Understanding and Promoting Effective Teacher-Child Interactions in Preschool: Bridging Research, Practice, and Policy
Partee, Ann, Education - Curry School of Education, University of Virginia
Williford, Amanda, CU-Human Svcs, University of Virginia
A critical challenge for the early childhood field is understanding and implementing the specific components of preschool programs that are essential for achieving short- and long-term outcomes for children (Foundation for Child Development, 2020). The quality of teacher-child interactions is consistently identified as one of the most critical classroom features for promoting preschool children’s school readiness, yet much work remains to improve the quality of interactions at scale. This dissertation includes three studies that address pressing questions along a research, practice, and policy continuum, to ultimately promote effective teacher-child interactions in preschool programs. Study 1 is a basic research study that aimed to understand how child and teacher characteristics jointly contribute to the quality of teacher-child interactions in the classroom. Study 2 is an applied research study that investigated the role of two dimensions of the consultant-teacher alliance (the quality of the relationship between the consultant and teacher and teachers’ investment in the consultation) for shaping the quality of dyadic teacher-child interactions. This study examined the extent to which these dimensions of consultant-teacher alliance operated directly to influence dyadic interactions and indirectly through teachers’ fidelity of implementation. Finally, study 3 describes a professional development (PD) measurement and feedback process implemented in Virginia’s state preschool program. First, basic and applied research on effective PD was translated into a PD Rubric, which was used to systematically assess the quality of PD across 121 school divisions. Next, school division leaders were supported to apply knowledge of their PD strengths and weaknesses, identified via the rubric, toward the selection and delivery of PD that research suggests is most likely to improve teacher-child interactions. Only by engaging in the process of conducting rigorous and relevant research and bridging accumulated knowledge to practice and policies can we expect science to make meaningful contributions to advancements in early childhood education.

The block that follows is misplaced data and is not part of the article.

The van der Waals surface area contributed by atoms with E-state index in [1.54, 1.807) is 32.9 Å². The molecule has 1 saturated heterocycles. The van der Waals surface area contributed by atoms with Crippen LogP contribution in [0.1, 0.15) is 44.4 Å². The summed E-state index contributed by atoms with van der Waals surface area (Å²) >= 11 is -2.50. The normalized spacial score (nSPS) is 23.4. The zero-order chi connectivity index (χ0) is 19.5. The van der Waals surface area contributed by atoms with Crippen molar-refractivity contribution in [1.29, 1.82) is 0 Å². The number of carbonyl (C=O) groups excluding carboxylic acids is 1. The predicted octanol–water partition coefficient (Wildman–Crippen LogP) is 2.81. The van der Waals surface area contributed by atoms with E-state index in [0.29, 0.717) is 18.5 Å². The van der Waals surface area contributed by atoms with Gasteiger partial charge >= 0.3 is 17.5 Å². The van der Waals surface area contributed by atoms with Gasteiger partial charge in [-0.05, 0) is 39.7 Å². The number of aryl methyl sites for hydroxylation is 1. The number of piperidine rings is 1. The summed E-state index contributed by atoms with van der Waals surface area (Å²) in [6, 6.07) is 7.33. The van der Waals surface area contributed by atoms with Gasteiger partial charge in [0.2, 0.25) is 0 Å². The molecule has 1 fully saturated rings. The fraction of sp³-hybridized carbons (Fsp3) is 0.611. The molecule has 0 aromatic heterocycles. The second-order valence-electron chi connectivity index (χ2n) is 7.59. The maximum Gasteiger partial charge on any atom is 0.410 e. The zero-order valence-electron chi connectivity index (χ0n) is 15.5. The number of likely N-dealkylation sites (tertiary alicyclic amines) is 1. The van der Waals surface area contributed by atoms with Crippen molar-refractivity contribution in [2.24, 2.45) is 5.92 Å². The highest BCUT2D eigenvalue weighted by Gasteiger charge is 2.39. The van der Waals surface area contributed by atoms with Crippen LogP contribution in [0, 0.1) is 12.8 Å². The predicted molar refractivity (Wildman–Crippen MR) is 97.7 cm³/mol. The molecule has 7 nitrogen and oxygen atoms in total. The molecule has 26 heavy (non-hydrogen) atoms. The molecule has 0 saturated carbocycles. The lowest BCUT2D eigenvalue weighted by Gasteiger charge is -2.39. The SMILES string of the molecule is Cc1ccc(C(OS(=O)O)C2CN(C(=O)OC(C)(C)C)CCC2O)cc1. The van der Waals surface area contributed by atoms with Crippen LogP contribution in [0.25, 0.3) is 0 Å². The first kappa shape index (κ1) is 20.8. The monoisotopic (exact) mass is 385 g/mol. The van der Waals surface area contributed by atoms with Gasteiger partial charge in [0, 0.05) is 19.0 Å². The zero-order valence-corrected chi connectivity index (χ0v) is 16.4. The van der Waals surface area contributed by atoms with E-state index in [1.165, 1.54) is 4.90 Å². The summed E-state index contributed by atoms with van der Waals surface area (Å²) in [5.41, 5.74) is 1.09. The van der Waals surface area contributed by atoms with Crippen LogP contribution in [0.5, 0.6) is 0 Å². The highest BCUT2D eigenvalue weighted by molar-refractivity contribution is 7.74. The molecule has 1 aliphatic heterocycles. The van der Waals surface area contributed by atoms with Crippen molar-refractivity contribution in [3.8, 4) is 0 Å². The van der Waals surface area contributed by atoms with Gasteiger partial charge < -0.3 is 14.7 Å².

PHD (Doctor of Philosophy)
preschool, teacher-child interactions, implementation science
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